Wednesday, March 25, 2015

German trip

"No, I'm just singing the song - my sister wouldn't send me some shit we could steal from Trader Joe's, this is the unpronounceable shit."
Apparently Blaze's older sister, Mariela, a tank mechanic stationed in Germany, had sent him a case of that strong leathery beer we loved so much. Beer that, no matter how much we drank, never left us with a hangover, only an urge to obey orders.
From Slumberland by Paul Beatty, Bloomsbury, 2008.

I've just started reading this book. There are writers who should stop themselves from going on tangents. There are others, probably fewer, who can give into them and still remain readable. Beatty draws strength from them.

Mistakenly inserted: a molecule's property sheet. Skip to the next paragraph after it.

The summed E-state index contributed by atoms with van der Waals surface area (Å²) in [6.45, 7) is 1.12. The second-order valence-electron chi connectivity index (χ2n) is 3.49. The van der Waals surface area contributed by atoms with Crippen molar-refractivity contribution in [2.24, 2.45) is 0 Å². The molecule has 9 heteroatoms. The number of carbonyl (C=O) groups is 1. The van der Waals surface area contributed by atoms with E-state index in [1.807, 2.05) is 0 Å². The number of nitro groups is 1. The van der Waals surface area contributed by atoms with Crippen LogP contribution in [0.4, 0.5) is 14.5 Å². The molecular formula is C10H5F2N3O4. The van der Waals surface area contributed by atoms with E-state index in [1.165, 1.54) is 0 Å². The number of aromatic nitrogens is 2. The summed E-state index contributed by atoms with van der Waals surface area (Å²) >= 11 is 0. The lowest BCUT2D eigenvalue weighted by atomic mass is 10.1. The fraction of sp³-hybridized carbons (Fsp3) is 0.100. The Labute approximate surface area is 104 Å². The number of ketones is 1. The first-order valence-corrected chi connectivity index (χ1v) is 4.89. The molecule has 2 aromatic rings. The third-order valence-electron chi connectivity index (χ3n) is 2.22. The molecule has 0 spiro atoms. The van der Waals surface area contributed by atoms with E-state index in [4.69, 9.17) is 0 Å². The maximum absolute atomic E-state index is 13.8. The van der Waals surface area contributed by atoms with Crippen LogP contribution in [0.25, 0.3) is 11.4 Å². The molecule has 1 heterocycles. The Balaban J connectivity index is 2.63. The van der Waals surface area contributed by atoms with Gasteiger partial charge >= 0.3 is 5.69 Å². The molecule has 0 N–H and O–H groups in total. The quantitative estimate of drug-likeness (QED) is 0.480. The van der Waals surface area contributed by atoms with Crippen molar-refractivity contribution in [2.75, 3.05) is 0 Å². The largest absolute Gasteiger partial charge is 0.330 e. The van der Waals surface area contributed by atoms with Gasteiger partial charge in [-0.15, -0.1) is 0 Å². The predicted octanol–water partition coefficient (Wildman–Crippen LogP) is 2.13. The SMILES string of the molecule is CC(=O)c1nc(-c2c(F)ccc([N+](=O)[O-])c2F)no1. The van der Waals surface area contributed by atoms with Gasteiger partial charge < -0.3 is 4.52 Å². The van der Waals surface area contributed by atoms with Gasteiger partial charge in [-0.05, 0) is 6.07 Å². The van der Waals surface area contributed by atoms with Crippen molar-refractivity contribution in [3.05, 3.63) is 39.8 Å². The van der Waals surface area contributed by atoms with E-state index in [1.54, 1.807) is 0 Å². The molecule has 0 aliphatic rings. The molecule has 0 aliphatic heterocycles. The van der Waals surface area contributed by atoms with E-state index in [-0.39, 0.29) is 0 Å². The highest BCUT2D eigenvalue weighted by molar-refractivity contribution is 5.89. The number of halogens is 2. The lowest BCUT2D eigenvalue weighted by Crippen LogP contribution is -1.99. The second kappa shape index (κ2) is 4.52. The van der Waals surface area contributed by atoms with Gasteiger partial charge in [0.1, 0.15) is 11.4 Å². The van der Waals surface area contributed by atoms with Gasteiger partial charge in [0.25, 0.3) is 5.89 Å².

susan said...

Going off on tangents is fairly typical in conversation - sometimes leading to even more interesting topics. In literature they do tend to be disappointing, largely because they can easily become habitual.

semiconscious said...

looked up 'slumberland', & whaddaya know? it was only days ago that one of my random 'whatever became of...?' searches unearthed this: bill barker

Ben said...

Some people can do tangents better than others. Beatty has a pretty good success rate, and while I'm a little fuzzy on what a "perfect beat" would entail the book wound up being interesting.

I'd seen Schwa posters and artwork, but had never really known who was behind it. (Men from... Beyond?) I like Barker's perspective, in both senses. His overhead picture of the beanheaded people in cubicles is a keeper.